To address this, several companies have developed programs to make tech education accessible to more of people. For example, in 2016, Mozilla partnered with UN Women to launch programs to teach digital literacy to women in Cape Town, South Africa and Nairobi, Kenya. In 2017, IBM launched ‘Digital - Nation Africa’ in partnership with the UN Development Programme to teach digital skills to African youth through an online platform. Toptal is similarly working to democratize educational access through the Toptal Scholarship for Women, which awards an annual monetary and mentorship prize to female leaders from each continent.

Figure 2: 60% of the developing world still lacks internet access

Martha’s Story

Martha Teiko Teye developed an interest in coding while pursuing her degree in electrical and electronic engineering. She opted to take a computer science course to learn code but quickly realized that completing the online-only course would be challenging. The high ISP costs in her hometown of Accra, Ghana prevented Martha from accessing the internet to follow the course. Despite this, Martha’s determination to learn to code compelled her to be creative. She printed PDF versions of her lessons and practiced C++ using pen and paper, logging on to a friend’s connection to compile her work when complete.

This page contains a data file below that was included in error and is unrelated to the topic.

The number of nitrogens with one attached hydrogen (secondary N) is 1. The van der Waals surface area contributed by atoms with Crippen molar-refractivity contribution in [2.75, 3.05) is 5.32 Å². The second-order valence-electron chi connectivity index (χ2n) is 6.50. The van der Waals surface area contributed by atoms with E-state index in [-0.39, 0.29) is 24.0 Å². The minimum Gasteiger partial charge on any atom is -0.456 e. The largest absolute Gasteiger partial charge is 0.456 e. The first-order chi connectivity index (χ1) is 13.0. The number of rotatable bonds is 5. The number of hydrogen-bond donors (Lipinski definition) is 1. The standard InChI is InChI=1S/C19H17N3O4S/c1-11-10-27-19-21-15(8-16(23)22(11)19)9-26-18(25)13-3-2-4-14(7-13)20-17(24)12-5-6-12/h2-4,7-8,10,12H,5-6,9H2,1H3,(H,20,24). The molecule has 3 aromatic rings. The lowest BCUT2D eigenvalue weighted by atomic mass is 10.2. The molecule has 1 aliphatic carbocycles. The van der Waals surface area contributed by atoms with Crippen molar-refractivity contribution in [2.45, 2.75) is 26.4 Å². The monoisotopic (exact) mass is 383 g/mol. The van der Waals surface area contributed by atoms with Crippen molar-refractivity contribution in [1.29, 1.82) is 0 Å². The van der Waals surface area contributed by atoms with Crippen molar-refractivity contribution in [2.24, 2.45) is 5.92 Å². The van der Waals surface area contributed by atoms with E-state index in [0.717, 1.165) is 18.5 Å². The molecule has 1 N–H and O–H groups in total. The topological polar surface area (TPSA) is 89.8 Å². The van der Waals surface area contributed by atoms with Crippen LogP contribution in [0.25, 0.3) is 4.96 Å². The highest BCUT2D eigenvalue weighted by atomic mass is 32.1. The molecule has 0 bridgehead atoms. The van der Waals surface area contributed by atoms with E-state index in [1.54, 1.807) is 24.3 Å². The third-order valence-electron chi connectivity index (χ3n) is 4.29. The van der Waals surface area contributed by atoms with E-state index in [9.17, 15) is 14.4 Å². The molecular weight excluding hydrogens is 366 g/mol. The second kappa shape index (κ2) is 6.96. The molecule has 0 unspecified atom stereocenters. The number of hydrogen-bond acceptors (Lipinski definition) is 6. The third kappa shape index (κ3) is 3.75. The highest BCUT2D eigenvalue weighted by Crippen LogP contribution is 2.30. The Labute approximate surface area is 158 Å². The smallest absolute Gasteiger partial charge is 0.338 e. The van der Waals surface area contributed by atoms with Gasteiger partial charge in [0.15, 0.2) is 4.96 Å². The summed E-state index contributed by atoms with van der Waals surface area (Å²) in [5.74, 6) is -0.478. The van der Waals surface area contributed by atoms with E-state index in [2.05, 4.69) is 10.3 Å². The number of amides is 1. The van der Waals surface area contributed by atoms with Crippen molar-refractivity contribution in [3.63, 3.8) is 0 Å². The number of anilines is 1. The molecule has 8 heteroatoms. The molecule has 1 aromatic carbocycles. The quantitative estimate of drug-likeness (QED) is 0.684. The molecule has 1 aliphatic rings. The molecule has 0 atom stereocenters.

Martha’s story touches on two key obstacles to democratizing tech education. First, it is difficult to anticipate every barrier that could prevent someone from accessing online resources. Second, it is difficult to predict who will be affected by each barrier. For example, organizations may not expect a university-level engineering student to lack internet access, but prohibitive internet prices were a key obstacle to Martha’s learning. For this reason, Toptal takes a bottom-up approach by empowering people to elevate their own communities rather than dictating development from the outside.

Figure 3: Cost of internet in Africa, as percent of income

Toptal & Martha

Through the Scholarship for Women Program, Toptal seeks to identify and invest in female leaders that are driven to affect wide-scale change. Toptal aims to create a ripple effect whereby scholarship recipients leverage Toptal’s prize of $10,000 and expert mentorship to create successful, long-term initiatives that bolster their communities in meaningful ways. Toptal is proud to name Martha Teiko Teye as the first recipient of this year’s scholarship prize, selected from hundreds of candidates throughout the continent of Africa.